Wyoming Town Warned to Use Fans While Showering to Avoid Chemical Explosions

Friday, September 03, 2010
Louis Meeks of Pavillion, Wyoming with a sample of his well water (photo: Abrahm Lustgarten, ProPublica)

Drinking tap or well water for the residents of Pavillion, Wyoming (population: 165) is out of the question, and showering or washing dishes requires fan ventilation to avoid the risk of explosions, thanks to chemical contamination in the oil and gas drilling region.

Officials from the U.S. Environmental Protection Agency (EPA) informed locals that testing revealed the presence of benzene, lead, phthalate, nitrate, 2-butoxyethanol phosphate, petroleum hydrocarbons, methane and high levels of sodium in wells and in groundwater.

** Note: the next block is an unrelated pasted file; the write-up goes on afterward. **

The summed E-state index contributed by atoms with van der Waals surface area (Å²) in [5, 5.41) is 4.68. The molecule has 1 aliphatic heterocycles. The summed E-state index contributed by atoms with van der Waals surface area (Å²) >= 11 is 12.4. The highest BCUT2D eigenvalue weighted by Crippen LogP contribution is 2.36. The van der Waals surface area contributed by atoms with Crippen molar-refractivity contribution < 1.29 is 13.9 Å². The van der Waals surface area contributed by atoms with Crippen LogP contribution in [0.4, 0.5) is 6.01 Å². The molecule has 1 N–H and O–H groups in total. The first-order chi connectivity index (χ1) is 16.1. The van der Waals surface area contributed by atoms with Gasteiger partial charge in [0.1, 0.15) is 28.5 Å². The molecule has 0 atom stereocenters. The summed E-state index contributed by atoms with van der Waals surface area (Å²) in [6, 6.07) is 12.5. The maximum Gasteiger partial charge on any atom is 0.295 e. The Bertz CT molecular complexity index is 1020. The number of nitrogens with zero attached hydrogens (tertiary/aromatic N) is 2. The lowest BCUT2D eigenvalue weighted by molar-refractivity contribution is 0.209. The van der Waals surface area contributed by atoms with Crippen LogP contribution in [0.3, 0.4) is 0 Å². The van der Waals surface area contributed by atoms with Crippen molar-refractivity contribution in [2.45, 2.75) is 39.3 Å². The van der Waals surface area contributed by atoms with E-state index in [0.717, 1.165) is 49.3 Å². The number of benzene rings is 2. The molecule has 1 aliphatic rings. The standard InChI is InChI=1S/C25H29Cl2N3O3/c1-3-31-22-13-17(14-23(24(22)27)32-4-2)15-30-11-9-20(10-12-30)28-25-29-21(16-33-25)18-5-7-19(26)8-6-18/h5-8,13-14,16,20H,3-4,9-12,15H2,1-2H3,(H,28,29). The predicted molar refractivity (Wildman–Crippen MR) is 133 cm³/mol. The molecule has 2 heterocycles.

The EPA stopped short of blaming EnCana, the Canadian oil and gas company that owns most of the wells near Pavillion, for the contamination, saying it needed to conduct more testing. Although it has not accepted responsibility for the problem, EnCana, which bills itself as a leader in “unconventional natural gas production,” has promised to pay for water deliveries or filtration for homes, but has yet to work out the details.
EnCana has been using a controversial extraction technique known as hydraulic fracturing (or “fracking”), which involves injecting fluids and sand into rock formations to reach deep reserves of natural gas and oil.
-Noel Brinkerhoff, David Wallechinsky
Pavillion, Wyoming-Area Residents Told Not To Drink Water (by Dustin Bleizeffer, Casper Star-Tribune)
Community Health Survey Results Pavillion, Wyoming Residents (by Wilma Subra, Subra Company for Earthworks) (pdf)


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